Calcium Nitrate Fertilizer – What Does Calcium Nitrate Do For Plants

Image by Ond?ej Mangl

By Bonnie L. Grant

Providing the correct amount of nutrients to your plants is crucial to their health and development. When plants don’t have enough of a certain nutrient, pests, disease and low bearing are often the result. Calcium nitrate fertilizer is the only water soluble source of calcium available for plants. What is calcium nitrate? It works both as a fertilizer and for disease control. Read on to learn how to use calcium nitrate and decide if it will be useful for you in your garden.

What is Calcium Nitrate?

Diseases like blossom end rot are easy to control with calcium nitrate. What does calcium nitrate do? It provides both calcium and nitrogen. It is usually applied as a dissolved solution, allowing for quicker plant uptake but may also be applied as side or top dressing.

Ammonium nitrate is a commonly used source of nitrogen but it interferes with calcium uptake and causes calcium deficiency disorders in plants. The solution is to apply calcium nitrate instead to any crop that has a tendency to develop calcium deficiency disorders.

Calcium nitrate is produced by applying nitric acid to limestone and then adding ammonia. It is known as a double salt, since it is comprised of two nutrients common in fertilizers which are high in sodium. The processed result also looks crystallized like salt. It is not organic and is an artificial fertilizer amendment.

What does calcium nitrate do? It helps with cell formation but it also neutralizes acids to detoxify the plant. The nitrogen component is also responsible for fueling protein production and essentially leafy growth. Heat and moisture stress can cause calcium deficiencies in certain crops, like tomatoes. This is when to use calcium nitrate. Its combined nutrients can help cell growth stabilize and fuel leafy development.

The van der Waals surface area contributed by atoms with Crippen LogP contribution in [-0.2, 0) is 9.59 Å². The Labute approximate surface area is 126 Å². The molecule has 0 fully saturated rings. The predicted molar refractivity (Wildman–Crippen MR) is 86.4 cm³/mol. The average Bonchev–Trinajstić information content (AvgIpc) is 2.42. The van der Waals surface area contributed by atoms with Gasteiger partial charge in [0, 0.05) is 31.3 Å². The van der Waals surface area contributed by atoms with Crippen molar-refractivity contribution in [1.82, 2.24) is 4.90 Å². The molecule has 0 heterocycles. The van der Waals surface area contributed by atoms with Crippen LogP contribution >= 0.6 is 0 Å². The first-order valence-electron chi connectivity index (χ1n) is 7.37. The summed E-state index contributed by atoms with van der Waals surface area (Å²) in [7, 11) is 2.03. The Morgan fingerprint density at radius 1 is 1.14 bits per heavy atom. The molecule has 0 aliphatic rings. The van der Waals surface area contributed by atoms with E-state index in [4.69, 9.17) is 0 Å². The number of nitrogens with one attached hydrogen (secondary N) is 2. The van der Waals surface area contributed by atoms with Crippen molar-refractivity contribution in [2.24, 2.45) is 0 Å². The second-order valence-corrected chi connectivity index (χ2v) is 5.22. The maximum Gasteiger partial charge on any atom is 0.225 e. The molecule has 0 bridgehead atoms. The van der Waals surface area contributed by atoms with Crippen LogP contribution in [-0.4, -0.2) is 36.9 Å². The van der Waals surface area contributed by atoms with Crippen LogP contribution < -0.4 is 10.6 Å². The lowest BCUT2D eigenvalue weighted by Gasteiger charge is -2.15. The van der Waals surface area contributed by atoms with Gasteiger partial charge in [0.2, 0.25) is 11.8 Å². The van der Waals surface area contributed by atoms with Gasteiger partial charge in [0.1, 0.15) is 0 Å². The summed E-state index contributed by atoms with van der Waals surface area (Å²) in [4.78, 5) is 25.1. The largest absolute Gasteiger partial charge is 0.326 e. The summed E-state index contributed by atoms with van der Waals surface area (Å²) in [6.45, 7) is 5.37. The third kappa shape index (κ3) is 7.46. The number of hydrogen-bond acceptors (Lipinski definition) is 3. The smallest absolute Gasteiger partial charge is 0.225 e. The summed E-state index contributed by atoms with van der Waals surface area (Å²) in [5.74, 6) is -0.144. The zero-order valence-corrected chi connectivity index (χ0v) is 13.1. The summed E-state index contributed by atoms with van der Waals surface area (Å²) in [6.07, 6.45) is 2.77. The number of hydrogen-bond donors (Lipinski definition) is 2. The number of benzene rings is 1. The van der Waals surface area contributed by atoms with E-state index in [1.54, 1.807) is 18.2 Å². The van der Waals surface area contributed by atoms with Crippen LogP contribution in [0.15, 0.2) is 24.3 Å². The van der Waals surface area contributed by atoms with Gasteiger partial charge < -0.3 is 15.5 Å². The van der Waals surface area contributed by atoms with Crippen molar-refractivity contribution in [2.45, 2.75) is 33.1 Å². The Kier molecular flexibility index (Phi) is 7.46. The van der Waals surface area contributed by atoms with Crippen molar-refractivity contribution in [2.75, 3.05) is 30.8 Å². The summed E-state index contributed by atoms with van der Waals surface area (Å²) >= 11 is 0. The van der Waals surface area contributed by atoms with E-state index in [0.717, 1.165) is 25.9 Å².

When to Use Calcium Nitrate

Many growers automatically side dress or top dress their calcium sensitive crops with calcium nitrate. It is best to do a soil test first, as excess calcium can also lead to problems. The idea is to find a balance of nutrients for each particular crop. Tomatoes, apples and peppers are examples of crops that may benefit from calcium nitrate applications.

When applied early in fruit development, the calcium stabilizes cells so they don’t collapse, causing blossom end rot. Meanwhile, the nitrogen is fueling plant growth. If you are an organic gardener, however, calcium nitrate fertilizer is not an option for you since it is synthetically derived.

How to Use Calcium Nitrate

Calcium nitrate fertilizer can be used as a foliar spray. This is most effective in treating and preventing blossom end rot but also cork spot and bitter pit in apples. You can also use it to treat magnesium deficiencies when it is combined at a rate of 3 to 5 pounds magnesium sulfate in 25 gallons of water (1.36 to 2.27 kg. in 94.64 liters).

As a side dress, use 3.5 pounds of calcium nitrate per 100 feet (1.59 kg per 30.48 m). Mix the fertilizer into the soil, being careful to keep it off of foliage. Water the area well to allow the nutrients to start seeping into soil and get to plant roots.

For a foliar spray to correct calcium deficiency and add nitrogen, add 1 cup of calcium nitrate to 25 gallons of water (128 grams to 94.64 liters). Spray when the sun is low and plants have been watered sufficiently.

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